China's trade surplus probably widened in April,
adding fuel to demands from some U.S. politicians and businesses for faster
appreciation of the yuan before policy makers of the two nations meet this
The gap climbed to US$15 billion from US$10.4 billion in
April last year and from US$6.9 billion in March, according to the median
estimate of 18 economists surveyed by Bloomberg News.
That would bring the surplus for the first four months to US$61.4 billion, up
82 percent from the same period last year. The official figures will be released
as early as Thursday.
US Treasury Secretary Henry Paulson is fending off U.S. lawmakers' calls for
China to be sanctioned for alleged copyright piracy and keeping its currency
weak to help exporters. Paulson has called for "tangible results"at a meeting of
the Strategic Economic Dialogue with Chinese Vice Premier Wu Yi in Washington
"The U.S. Congress seems more determined than ever to tighten the noose on
China,"wrote Stephen Roach, chief economist at Morgan Stanley, in a May 4 note.
"The issue is trade policy and the legislative response to America's outsized
bilateral trade deficit with China."
Exports probably rose 22.5 percent in April from a year earlier and imports
gained 18.5 percent, the Bloomberg News survey showed.
In the first quarter, shipments to the U.S. rose 20.4 percent to US$50.7
China's currency has risen 7.6 percent since July 2005 when the government
ended a peg against the dollar and allowed the yuan to fluctuate by as much as
0.3 percent a day.
The gain failed to mollify some in U.S. businesses, who blame China for job
losses in U.S. manufacturing.
"The necessary appreciation of China's currency hasn't occurred."said Michael
Campbell, chairman of the National Association of Manufacturers' U.S.-China
Business Relations Task Force on May 8. "Patience is growing thin not just on
Capitol Hill but on the shop floors of American manufacturing plants."
The causes of the U.S. trade gap with China are more complex than the Chinese
government's efforts to restrain the yuan's value, according to Paulson.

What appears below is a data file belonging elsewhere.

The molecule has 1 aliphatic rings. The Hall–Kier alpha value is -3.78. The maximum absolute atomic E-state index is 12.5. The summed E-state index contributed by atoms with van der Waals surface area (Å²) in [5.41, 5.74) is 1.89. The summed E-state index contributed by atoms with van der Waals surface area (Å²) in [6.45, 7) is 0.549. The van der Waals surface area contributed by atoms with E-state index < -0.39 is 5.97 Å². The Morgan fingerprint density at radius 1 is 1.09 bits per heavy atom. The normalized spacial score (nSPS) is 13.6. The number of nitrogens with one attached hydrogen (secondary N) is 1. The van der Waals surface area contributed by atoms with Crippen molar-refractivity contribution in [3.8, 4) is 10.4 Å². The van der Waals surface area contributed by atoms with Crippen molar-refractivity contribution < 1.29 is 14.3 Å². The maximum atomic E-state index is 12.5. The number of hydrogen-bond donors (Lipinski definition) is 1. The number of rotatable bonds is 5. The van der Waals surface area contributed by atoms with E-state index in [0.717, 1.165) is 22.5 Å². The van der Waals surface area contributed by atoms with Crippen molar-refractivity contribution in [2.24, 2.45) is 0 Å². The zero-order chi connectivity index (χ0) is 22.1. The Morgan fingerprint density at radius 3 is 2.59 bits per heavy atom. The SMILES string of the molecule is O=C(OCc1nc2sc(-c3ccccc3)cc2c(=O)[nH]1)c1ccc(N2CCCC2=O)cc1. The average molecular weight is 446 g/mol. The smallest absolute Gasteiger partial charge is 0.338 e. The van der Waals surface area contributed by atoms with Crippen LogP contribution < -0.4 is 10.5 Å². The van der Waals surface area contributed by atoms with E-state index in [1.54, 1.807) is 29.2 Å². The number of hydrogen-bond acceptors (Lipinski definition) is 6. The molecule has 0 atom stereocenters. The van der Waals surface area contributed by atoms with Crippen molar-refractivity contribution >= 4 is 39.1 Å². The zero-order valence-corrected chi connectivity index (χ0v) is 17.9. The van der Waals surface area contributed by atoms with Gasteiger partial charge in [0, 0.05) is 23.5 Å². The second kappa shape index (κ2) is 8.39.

"I'm focused on increasing exports and reducing barriers and increasing
competition in China and structural reform in China and seeing some signposts
along the way,"Paulson said in a May 2 speech. "Then we will get to the
China may allow the yuan trading band to widen to allow faster currency
appreciation, according to Jan Lambregts, head of research at Rabobank
International in Hong Kong.
Currency Trading Band
"China will do enough not to make the situation more sour,"said Lambregts.
"It will probably widen the yuan trading band. It doesn't cost much but is a
good gesture of flexibility."
China last month eased import rules for 338 products including plastics,
machinery and electronics. The government has also cut export rebates on steel
and introduced licenses to sell the metal abroad.
China's reluctance to let the yuan rise faster is because a stronger currency
would hurt company profits and jobs. The textile industry, which accounts for 72
percent of China's trade surplus last year, loses 8.2 billion yuan of profits
for every percentage point in the currency appreciation, China National Textile
and Apparel Council estimates.
"From the employment point of view, China doesn't want to kill the
exports,"said Chen Xingdong, an economist at BNP Paribas SA in Beijing. "But
building up huge foreign reserves is not in China's own interest. It is quite a
dilemma situation really."
China's foreign reserves grew US$1 million a minute in the first quarter,
double the average pace of the past year, and reached US$1.2 trillion at the end